G999 KryptoScam

G999 in focus: What is Sophia Thomalla promoting?

German it-girl Sophia Thomalla has been beating the advertising drum for a questionable crypto project since December. What - and who - is behind G999?

Scandal and scam: German it-girl Sophia Thomalla

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INVESTIGATIVE PRESS GROUP

The year is 2019, and G999 has not yet seen the light of day. In October, the German Federal Financial Supervisory Authority (BaFin) bans the Belize-based Karatbit Foundation from continuing to offer the “cryptocurrency” KaratGold Coins (KBC) in Germany. At the same time, the authority orders the liquidation of the Foundation: investors should get their money back. The reason: BaFin classified the business with KGC, a gold-backed token, as an e-money business, which requires a special license to operate in the country.

The Karatbit Foundation is part of the Karatbars Group around entrepreneur Harald Seiz. At the time, Seiz was not satisfied with the BaFin slap on the wrist and filed a lawsuit against the decision, which is still not final. In mid-December 2020, Seiz showed remorse on his YouTube channel. In a speech titled “Breaking News”, he came clean without really going into detail. He had done nothing wrong, but instead former employees and partners had played fast and loose with his name and trust.

“In the past, there were often enough little hints and signs about what was going on in the background, which you noticed, but didn’t really register. Only gradually did it become clear to you that something had to change. I had to realize that in some things, we were far from perfect. All our trust, my trust, was abused. In my name and in the name of Karatbars’ family, things were done of which I knew nothing and which I had not wanted.”

That is why he got rid of certain old burdens:

“I have parted company with those who claimed to be part of the leadership, when they never were. And I have parted ways with those who simply stole my ideas and vision, used them for their own profit, and have used and are using the entire team’s developments and work for… covering up unserious businesses.”

So says Seiz at a later point in the video, which he simultaneously uses to promote a new project called “V999”.

G999: The Standard Gold Bank scam

Sophia Thomalla and Josip Heit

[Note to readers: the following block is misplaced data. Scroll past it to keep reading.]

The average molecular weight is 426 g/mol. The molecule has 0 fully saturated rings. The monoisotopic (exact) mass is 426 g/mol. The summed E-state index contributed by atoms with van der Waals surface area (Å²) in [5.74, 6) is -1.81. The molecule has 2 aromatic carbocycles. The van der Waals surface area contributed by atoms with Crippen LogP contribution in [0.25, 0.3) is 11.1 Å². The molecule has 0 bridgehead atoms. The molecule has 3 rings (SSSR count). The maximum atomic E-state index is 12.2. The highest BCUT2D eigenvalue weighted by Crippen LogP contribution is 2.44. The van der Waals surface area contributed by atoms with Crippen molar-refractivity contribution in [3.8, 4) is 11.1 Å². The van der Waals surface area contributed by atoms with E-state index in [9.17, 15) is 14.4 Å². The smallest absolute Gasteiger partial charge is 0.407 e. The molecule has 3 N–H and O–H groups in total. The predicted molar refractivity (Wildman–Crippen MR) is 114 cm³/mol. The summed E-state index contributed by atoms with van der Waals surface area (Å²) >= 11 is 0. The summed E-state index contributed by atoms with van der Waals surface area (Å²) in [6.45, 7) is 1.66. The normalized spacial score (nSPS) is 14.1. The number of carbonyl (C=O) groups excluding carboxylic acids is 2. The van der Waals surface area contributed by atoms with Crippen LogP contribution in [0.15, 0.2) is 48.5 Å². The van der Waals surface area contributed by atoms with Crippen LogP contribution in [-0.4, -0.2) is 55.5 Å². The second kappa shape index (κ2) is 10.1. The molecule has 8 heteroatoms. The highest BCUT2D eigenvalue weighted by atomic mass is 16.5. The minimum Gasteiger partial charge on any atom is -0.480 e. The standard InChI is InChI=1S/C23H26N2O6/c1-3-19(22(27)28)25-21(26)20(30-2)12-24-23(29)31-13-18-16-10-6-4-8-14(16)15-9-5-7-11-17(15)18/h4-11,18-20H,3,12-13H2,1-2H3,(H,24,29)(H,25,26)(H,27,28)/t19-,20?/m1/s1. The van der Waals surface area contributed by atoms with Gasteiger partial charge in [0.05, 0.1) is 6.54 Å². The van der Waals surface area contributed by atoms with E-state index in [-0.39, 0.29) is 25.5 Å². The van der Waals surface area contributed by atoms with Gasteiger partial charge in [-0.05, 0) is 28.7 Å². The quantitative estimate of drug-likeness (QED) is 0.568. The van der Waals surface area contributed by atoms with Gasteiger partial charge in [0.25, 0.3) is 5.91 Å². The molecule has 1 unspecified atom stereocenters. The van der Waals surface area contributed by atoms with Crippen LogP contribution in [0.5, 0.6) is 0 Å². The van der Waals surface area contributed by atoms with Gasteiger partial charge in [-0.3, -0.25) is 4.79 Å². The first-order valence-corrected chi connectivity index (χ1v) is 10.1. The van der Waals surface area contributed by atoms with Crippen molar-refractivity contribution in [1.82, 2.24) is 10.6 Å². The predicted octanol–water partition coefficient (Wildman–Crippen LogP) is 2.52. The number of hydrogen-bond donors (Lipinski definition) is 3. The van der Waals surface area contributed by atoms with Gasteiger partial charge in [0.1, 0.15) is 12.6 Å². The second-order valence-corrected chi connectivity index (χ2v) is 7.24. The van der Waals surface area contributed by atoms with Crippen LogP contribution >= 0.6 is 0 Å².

One wonders if Josip Heit is one of the aforementioned legacy members? The former CEO of the Karatbars Group launched a project with his Hamburg-based company GSB Gold Standard Banking - also in December last year - that is closely related to Seiz’s new platform, at least in name: G999. An elaborately produced commercial, in which German influencer Sophia Thomalla, in superheroine fashion, knocks a G999 coin out of a gold nugget, has already flickered across giant screens in New York’s Times Square.

On its homepage, G999 makes no secret of its ambitions. Nothing less than “a peer-to-peer electronic cash system that aims to become a solid global money with fast payments, micro-fees, a new generation of communication and high transaction capacity” is what the G999 project wants to become. The latest press release, dated January 6, is no less thick: “a uniquely electronic system, card reader and app that enables fast payments, micro-fees and a variety of other options for telecommunications and messenger in one, inspired by the deflationary token economic model,” it says. It is a thoroughly ambitious undertaking.

The G999 token

Whatever the platform will later accomplish, at the center of the ecosystem is the G999 coin. Like KaratGold Coins, G999 is about combining crypto technology with the precious metal gold. However, the ability to exchange G999 tokens for gold appears in the whitepaper as more of a side note than a central use case.

“The G999 wallet can be used to send voice messages, text messages, emails, payments, passive income, and also for redeeming physical gold via our partners’ blockchain.”

So far, the project is significantly behind its roadmap. According to it, for example, an app for voice and text messaging should have appeared as early as Q1 2020. The fact that the roadmap has not been updated makes one wonder when looking at the age of the project’s domain: after all, the website was only registered on September 29, 2020. It is one of numerous indications that G999 is a project that needs closer inspection.